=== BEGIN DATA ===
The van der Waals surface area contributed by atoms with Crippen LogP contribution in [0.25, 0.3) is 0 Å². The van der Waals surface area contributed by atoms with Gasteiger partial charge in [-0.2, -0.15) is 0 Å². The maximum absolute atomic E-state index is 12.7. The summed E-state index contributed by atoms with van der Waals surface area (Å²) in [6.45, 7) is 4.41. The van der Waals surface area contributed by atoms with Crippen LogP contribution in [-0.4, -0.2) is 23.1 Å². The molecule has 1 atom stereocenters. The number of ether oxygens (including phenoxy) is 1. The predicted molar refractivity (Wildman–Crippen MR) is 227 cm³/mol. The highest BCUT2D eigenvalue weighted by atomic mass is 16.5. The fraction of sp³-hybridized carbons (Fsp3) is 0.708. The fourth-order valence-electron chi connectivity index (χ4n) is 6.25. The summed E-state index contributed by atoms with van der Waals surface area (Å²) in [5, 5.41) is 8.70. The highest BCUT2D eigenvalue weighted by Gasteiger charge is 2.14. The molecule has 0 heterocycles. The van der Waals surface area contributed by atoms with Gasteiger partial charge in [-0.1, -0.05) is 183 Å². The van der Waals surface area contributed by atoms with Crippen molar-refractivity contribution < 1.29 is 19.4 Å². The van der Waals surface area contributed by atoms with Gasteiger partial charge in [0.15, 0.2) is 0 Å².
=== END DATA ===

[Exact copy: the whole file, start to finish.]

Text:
The van der Waals surface area contributed by atoms with Crippen LogP contribution in [0.25, 0.3) is 0 Å². The van der Waals surface area contributed by atoms with Gasteiger partial charge in [-0.2, -0.15) is 0 Å². The maximum absolute atomic E-state index is 12.7. The summed E-state index contributed by atoms with van der Waals surface area (Å²) in [6.45, 7) is 4.41. The van der Waals surface area contributed by atoms with Crippen LogP contribution in [-0.4, -0.2) is 23.1 Å². The molecule has 1 atom stereocenters. The number of ether oxygens (including phenoxy) is 1. The predicted molar refractivity (Wildman–Crippen MR) is 227 cm³/mol. The highest BCUT2D eigenvalue weighted by atomic mass is 16.5. The fraction of sp³-hybridized carbons (Fsp3) is 0.708. The fourth-order valence-electron chi connectivity index (χ4n) is 6.25. The summed E-state index contributed by atoms with van der Waals surface area (Å²) in [5, 5.41) is 8.70. The highest BCUT2D eigenvalue weighted by Gasteiger charge is 2.14. The molecule has 0 heterocycles. The van der Waals surface area contributed by atoms with Gasteiger partial charge in [-0.1, -0.05) is 183 Å². The van der Waals surface area contributed by atoms with Crippen molar-refractivity contribution < 1.29 is 19.4 Å². The van der Waals surface area contributed by atoms with Gasteiger partial charge in [0.15, 0.2) is 0 Å².